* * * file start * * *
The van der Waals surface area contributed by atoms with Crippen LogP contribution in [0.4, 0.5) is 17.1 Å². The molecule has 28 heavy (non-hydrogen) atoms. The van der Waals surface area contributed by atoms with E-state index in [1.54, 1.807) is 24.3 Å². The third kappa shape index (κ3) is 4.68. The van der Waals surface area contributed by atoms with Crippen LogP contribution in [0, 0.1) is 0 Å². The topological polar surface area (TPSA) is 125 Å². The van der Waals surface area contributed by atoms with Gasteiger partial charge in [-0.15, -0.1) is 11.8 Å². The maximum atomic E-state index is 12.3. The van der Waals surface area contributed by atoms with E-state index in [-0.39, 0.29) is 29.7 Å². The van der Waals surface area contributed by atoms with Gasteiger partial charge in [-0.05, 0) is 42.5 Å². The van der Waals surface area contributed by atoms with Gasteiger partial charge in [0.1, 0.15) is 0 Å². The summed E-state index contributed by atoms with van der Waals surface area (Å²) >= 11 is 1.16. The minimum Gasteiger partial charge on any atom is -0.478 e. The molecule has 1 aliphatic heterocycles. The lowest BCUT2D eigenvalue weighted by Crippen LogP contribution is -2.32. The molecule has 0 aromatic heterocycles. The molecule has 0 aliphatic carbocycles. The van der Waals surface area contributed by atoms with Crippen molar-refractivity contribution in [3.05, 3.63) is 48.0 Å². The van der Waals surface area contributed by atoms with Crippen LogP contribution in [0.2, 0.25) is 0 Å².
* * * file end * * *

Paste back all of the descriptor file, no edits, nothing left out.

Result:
The van der Waals surface area contributed by atoms with Crippen LogP contribution in [0.4, 0.5) is 17.1 Å². The molecule has 28 heavy (non-hydrogen) atoms. The van der Waals surface area contributed by atoms with E-state index in [1.54, 1.807) is 24.3 Å². The third kappa shape index (κ3) is 4.68. The van der Waals surface area contributed by atoms with Crippen LogP contribution in [0, 0.1) is 0 Å². The topological polar surface area (TPSA) is 125 Å². The van der Waals surface area contributed by atoms with Gasteiger partial charge in [-0.15, -0.1) is 11.8 Å². The maximum atomic E-state index is 12.3. The van der Waals surface area contributed by atoms with E-state index in [-0.39, 0.29) is 29.7 Å². The van der Waals surface area contributed by atoms with Gasteiger partial charge in [-0.05, 0) is 42.5 Å². The van der Waals surface area contributed by atoms with Gasteiger partial charge in [0.1, 0.15) is 0 Å². The summed E-state index contributed by atoms with van der Waals surface area (Å²) >= 11 is 1.16. The minimum Gasteiger partial charge on any atom is -0.478 e. The molecule has 1 aliphatic heterocycles. The lowest BCUT2D eigenvalue weighted by Crippen LogP contribution is -2.32. The molecule has 0 aromatic heterocycles. The molecule has 0 aliphatic carbocycles. The van der Waals surface area contributed by atoms with Crippen molar-refractivity contribution in [3.05, 3.63) is 48.0 Å². The van der Waals surface area contributed by atoms with Crippen LogP contribution in [0.2, 0.25) is 0 Å².